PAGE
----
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Rio Grande

Rio Grande(1950)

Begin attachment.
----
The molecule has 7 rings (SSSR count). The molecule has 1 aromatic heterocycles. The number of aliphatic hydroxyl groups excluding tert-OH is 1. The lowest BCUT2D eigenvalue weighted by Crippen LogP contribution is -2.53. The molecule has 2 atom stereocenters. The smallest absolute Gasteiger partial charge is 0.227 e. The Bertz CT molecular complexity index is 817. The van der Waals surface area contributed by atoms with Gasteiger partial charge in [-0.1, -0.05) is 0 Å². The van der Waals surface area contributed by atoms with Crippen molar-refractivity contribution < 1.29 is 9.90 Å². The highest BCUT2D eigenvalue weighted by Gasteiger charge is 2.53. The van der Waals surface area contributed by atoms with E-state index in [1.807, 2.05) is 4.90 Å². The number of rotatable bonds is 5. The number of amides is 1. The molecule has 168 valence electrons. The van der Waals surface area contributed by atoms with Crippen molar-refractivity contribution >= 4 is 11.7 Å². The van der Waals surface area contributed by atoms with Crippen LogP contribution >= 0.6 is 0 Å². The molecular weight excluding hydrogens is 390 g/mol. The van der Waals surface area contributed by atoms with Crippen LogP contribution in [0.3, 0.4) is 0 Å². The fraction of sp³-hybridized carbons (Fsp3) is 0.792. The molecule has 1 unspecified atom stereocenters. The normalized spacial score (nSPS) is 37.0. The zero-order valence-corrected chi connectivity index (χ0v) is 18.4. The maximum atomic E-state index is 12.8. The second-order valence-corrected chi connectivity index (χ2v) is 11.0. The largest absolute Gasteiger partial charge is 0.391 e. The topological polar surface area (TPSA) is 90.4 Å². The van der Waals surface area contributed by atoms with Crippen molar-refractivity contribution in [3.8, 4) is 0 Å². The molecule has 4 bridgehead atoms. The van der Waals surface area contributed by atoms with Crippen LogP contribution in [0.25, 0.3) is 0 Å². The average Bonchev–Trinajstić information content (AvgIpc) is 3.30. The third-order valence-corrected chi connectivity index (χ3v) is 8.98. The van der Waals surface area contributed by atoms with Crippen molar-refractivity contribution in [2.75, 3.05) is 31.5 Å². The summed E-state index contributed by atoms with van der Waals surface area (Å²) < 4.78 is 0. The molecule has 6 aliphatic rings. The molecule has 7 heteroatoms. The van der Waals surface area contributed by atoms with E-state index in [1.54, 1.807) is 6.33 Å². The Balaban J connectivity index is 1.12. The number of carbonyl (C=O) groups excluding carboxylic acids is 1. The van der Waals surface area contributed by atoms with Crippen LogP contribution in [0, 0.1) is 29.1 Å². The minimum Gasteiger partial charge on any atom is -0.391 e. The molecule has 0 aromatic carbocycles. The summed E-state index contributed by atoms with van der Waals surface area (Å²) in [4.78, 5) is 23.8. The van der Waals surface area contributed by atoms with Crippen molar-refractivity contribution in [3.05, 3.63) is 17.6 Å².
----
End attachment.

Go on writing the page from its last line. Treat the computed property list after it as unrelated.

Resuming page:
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The working titles of this film were Rio Bravo and Rio Grande Command. In the onscreen credits, technical advisor Maj. Philip J. Kieffer's name was credited as "Maj. Philip J. Kieffer USA." Rio Grande was the last film in John Ford's cavalry trilogy. (For additional information on the trilogy, see entry above for Fort Apache.) Rio Grande, which was Ford's first picture for Republic, was shot on location in Moab, Monument Valley and Mexican Hat, UT. According to a modern source, Rio Grande was made as part of a deal to secure financing for Ford's The Quiet Man, which Herbert Yates agreed to back on the condition that Ford, Wayne, O'Hara, Victor McLaglen and Barry Fitzgerald first make a western for him. In a December 17, 1995 Los Angeles Times article, O'Hara discussed the arrangement: "Yates read the script and said: 'This is a silly, little Irish story and it will never make a penny, but if the same director and the same producer [Merian C. Cooper] make me a film with the same actors-a western to make up the money you are going to lose on this story-I will finance it." According to a modern source, while on location in Moab, the crew "brought fifty Navajo up from the reservation to play Apache in the film, accompanied by Lee Bradley, who again served as translator. Billy Yellow, one of the Indians selected for closeups, stated forty years later that the Navajo weren't told that they were portraying Apache." Rio Grande was the first film in which Wayne acted with his son Patrick, and was also the first casting of Maureen O'Hara opposite Wayne. They went on to make four additional movies together. Modern sources add the following names to the crew credits: Assistant Editor Barbara Ford and 2nd Unit Director Cliff Lyons.